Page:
Inside Llewyn Davis begins with a folk number – and the supple beauty of the film’s music can overshadow the human drama behind it, which feels arch and stiff by comparison. Part of this may in fact be the Coens’ point. In the great blues tradition, Llewyn (Oscar Isaac) is a down n’ out singer who turns his suffering into his art; but that suffering (the endless couch-surfing and the same pair of cold, wet socks) has started to wear thin. Everywhere Llewyn is a guest – whether with cloying sociology professors in the Upper West Side or with a couple (played by Carey Mulligan and Justin Timberlake) starting to think of their future (they would be moving to Park Slope if it were set in the present day) – becomes a dark mirror through which to view his own sorry prospects.
The difficulty with Llewyn Davis – and with Nebraska too for that matter – is the imitative fallacy. How to depict tedium without becoming tedious? How to depict stillness without becoming stuck? The way out for the Coens is both song and humour – but the latter isn’t working as well as it did in their great films where caricature and character more fruitfully coexisted. The one exception here is Coens’ loyal muse John Goodman who hams it up with bitter poignancy as a washed up Jazz junkie. The road-trip through Edward Hopper America, in which he figures, is the film’s best stretch; when Llewyn is in New York it’s stuck uncomfortably between drama and farce.
Payne’s Nebraska broaches similar themes on its own road trip through Americana. Shot in gorgeous black and white, the film follows a shy, well-meaning son (Will Forte) who drives his numb and alcoholic father, Woody (Bruce Dern), from Billings to Omaha, where Woody’s convinced a sweepstakes will be waiting for him. On the way the duo get held up in the recession-struck town of Woody’s childhood – and after Woody leads the townspeople to believe he’s hit the jackpot, old family feuds and community dramas come back out of the woodwork.
Although Nebraska wants to say something trenchant about family, community and forlorn America, it comes into fullest life in the moments of crudest comic relief – when it’s basically making fun of hicks. As with Llewyn Davis the uncertainty besetting the film is whether to play the joke or the drama. Payne has made a career making such a distinction meaningless, but in Nebraska the moments of tenderness (as when Woody confesses the human motives for his quixotic actions) feel like scripted cues: emotional destinations at which the film hopes to arrive but fails to reach.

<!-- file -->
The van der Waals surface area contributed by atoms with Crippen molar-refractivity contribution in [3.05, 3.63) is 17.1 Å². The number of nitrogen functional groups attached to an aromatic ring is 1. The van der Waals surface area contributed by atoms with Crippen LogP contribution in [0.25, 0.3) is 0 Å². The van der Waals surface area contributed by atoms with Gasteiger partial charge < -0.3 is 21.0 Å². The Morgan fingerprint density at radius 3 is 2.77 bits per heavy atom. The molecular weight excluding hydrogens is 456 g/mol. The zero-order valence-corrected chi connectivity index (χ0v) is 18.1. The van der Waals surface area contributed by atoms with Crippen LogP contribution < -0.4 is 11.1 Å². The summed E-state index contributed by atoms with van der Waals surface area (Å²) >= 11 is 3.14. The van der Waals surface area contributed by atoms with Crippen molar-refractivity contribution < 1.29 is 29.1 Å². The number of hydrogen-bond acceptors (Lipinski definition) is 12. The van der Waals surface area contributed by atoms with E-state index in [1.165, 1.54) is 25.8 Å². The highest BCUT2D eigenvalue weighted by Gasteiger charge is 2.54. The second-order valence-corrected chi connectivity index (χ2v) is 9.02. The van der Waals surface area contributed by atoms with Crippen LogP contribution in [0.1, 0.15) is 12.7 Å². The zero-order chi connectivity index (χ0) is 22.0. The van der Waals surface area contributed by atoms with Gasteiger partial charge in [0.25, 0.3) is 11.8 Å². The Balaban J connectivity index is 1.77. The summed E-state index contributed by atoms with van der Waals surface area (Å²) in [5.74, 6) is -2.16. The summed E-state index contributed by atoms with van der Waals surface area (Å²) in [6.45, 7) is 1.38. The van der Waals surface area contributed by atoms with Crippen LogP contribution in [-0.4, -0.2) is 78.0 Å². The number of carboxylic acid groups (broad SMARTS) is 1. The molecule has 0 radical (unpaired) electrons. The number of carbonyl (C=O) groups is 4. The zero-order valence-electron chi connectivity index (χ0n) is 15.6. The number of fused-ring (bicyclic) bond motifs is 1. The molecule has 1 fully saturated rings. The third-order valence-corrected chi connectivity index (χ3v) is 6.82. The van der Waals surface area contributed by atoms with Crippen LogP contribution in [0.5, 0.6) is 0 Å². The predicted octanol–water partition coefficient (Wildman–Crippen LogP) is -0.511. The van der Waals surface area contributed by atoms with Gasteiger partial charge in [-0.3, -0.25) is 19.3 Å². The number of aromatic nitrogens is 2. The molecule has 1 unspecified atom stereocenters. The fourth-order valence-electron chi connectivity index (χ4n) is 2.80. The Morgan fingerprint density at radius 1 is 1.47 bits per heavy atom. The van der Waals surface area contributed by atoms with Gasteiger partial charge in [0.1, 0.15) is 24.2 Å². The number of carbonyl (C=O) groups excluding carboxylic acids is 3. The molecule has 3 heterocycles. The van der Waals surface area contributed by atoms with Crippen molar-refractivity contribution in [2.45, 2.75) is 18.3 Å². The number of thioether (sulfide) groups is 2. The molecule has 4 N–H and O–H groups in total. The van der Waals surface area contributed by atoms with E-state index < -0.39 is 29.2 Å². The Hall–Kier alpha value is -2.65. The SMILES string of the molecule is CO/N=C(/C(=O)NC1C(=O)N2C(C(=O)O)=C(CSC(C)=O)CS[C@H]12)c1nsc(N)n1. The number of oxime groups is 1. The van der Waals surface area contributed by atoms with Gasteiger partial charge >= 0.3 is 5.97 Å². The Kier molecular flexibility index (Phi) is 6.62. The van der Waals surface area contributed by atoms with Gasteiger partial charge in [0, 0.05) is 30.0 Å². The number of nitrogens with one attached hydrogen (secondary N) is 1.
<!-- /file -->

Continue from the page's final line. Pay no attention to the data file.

The one Latin American film in the Main Slate was the Chilean Gloria, directed by Sebastián Lelio and co-produced by Pablo Larraín. Reminiscent of Diane Keaton in glasses, Gloria (Paulina García) is a middle-aged divorcée who still retains much of youth’s whimsy, but feels torn between the lonely calm of senior living and the storms of a second adolescence. Gloria’s ups and downs – her make ups and break ups with a sensitive older gentleman – make for vivid, truthful cinema. (The film was a hit in Chile – lending a name to a generation of women at a particular stage in life who saw themselves in the character.) But unlike last year’s No, which established rich and often brilliant connections across aesthetic, political and personal layers, Gloria works almost exclusively on the level of character – as a paean to its actress Paulina García. The film hints at a larger context: there are scenes of street protests on the film’s periphery and incidental dinner conversations about the fate of the Pinochet generation; but these political moments feel more like garnish than concerns Gloria wishes seriously to explore.
For Hany Abu-Assad’s Omar, another film named after its protagonist, politics is all. Set in a riven Palestine – the first shot is of Omar (Adam Bakri) scaling the infamous Israel-West Bank barrier by rope – the film turns the complex tensions of occupation (and the taboo of collaboration) into a highly plotted espionage thriller. As with the hero of Abu-Assad’s 2005 Paradise Now, Omar is by nature laid-back, charming and in love (this time with a childhood friend’s sister). But after being implicated in an attack, he is arrested, enlisted as a spy for the Israelis (Waleed Zuaiter gives a wonderful performance as his handler, ironically the most compelling character in the film) and sent back into a paranoid reality of shifting allegiances.